ICE leads efforts in national security investigations through five interconnected programs that prevent criminals and terrorists from using our nation’s immigration system to gain entry to the United States. This includes investigating criminal and terrorist organizations and their actors; preventing criminal and terrorist organizations from acquiring and trafficking weapons and sensitive technology; and identifying and removing war criminals and human rights abusers from the United States.
The President’s FY 2015 budget request supports ICE continued investigative efforts in the upcoming fiscal year. Specifically, the budget will support ICE’s continued efforts against illicit finance by expanding the Bulk Cash Smuggling Center to a task force model that includes law enforcement partners; expand our intellectual property efforts by expanding investigatory support and leveraging enforcement operations with state and local law enforcement agencies; focus on U.S./Mexico cross-border threats and global illicit pathways, including contraband smuggling, arms trafficking, money laundering, bulk cash smuggling, human smuggling and trafficking, to include special interest aliens, and transnational gangs; and continue our ability to use IT solutions to increase ICE’s efficiency in screening, vetting, and recording visa applications. ICE aims to increase screening capabilities by enhancing the existing PATRIOT technology to cover all visa issuing posts worldwide. This modernization effort will enable all ICE Attaché offices to perform visa security operations.
Human Trafficking and Human Smuggling Investigations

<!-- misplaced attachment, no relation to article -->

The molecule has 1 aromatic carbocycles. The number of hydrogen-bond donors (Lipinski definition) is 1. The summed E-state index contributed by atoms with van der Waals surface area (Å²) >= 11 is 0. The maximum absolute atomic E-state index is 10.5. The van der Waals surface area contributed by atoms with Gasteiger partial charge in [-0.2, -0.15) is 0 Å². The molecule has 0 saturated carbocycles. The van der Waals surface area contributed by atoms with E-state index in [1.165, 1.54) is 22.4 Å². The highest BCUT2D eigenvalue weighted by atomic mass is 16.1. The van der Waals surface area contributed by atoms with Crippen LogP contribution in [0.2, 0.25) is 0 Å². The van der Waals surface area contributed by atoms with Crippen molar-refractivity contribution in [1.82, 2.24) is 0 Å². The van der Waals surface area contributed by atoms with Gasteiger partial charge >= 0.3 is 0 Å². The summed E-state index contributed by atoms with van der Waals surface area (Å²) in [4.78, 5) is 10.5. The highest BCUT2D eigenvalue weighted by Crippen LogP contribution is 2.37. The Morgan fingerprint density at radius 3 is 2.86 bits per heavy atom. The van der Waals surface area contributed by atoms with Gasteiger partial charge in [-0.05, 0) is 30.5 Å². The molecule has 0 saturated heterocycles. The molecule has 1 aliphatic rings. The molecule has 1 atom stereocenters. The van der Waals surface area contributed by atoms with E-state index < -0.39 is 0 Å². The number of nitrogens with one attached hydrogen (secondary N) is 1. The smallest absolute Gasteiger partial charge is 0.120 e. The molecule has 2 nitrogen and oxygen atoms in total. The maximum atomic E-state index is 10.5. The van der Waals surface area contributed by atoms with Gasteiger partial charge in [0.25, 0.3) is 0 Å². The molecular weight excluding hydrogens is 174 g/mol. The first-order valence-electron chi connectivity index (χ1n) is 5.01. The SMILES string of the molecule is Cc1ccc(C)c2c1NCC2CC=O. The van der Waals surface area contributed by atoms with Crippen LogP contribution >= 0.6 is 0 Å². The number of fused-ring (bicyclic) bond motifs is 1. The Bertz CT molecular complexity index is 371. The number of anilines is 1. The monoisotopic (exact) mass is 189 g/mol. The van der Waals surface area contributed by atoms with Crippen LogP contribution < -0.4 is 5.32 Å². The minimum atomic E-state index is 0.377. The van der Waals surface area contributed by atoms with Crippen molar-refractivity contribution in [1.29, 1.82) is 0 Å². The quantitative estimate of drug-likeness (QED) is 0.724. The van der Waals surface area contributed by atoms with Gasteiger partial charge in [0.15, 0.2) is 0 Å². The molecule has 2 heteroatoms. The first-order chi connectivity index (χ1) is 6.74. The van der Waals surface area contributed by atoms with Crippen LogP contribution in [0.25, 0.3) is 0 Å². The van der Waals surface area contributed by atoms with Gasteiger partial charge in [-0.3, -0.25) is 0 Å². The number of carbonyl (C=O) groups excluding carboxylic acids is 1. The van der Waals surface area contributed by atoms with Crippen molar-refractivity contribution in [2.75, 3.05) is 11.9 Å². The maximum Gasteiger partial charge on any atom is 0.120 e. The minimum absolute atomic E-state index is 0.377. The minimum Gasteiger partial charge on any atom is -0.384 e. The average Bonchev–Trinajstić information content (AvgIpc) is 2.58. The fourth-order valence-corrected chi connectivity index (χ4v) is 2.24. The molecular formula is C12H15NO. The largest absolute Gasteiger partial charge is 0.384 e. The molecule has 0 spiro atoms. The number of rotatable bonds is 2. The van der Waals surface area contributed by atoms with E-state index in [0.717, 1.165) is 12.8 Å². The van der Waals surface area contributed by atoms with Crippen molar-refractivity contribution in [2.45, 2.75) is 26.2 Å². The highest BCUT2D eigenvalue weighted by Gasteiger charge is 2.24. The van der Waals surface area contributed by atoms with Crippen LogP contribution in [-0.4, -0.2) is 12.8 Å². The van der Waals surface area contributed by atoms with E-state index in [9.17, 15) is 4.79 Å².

ICE’s Office of Intelligence Human Trafficking Unit develops intelligence and identifies potential human trafficking investigative targets. Last year, ICE initiated 1,025 human trafficking investigations and made more than 1,877 criminal arrests. ICE continued its “Hidden in Plain Sight” campaign with the airing of a human trafficking public service announcement on 24 English language radio stations and 19 Spanish language stations.
A significant number of human trafficking victims are children. Last year, ICE identified or provided assistance to approximately 919 victims of child sexual exploitation.
Cyber Crime Investigations
The President’s request continues support for the Cyber Crimes Center (C3), which leads ICE’s efforts to identify, disrupt, and dismantle criminal organizations engaged in criminal activity facilitated by the use of computers, electronic media, or cyberspace. C3 trains, guides, and assists ICE’s 11 regional forensic laboratories, and more than 250 Computer Forensics Agents (CFAs) assigned to field offices located throughout the world.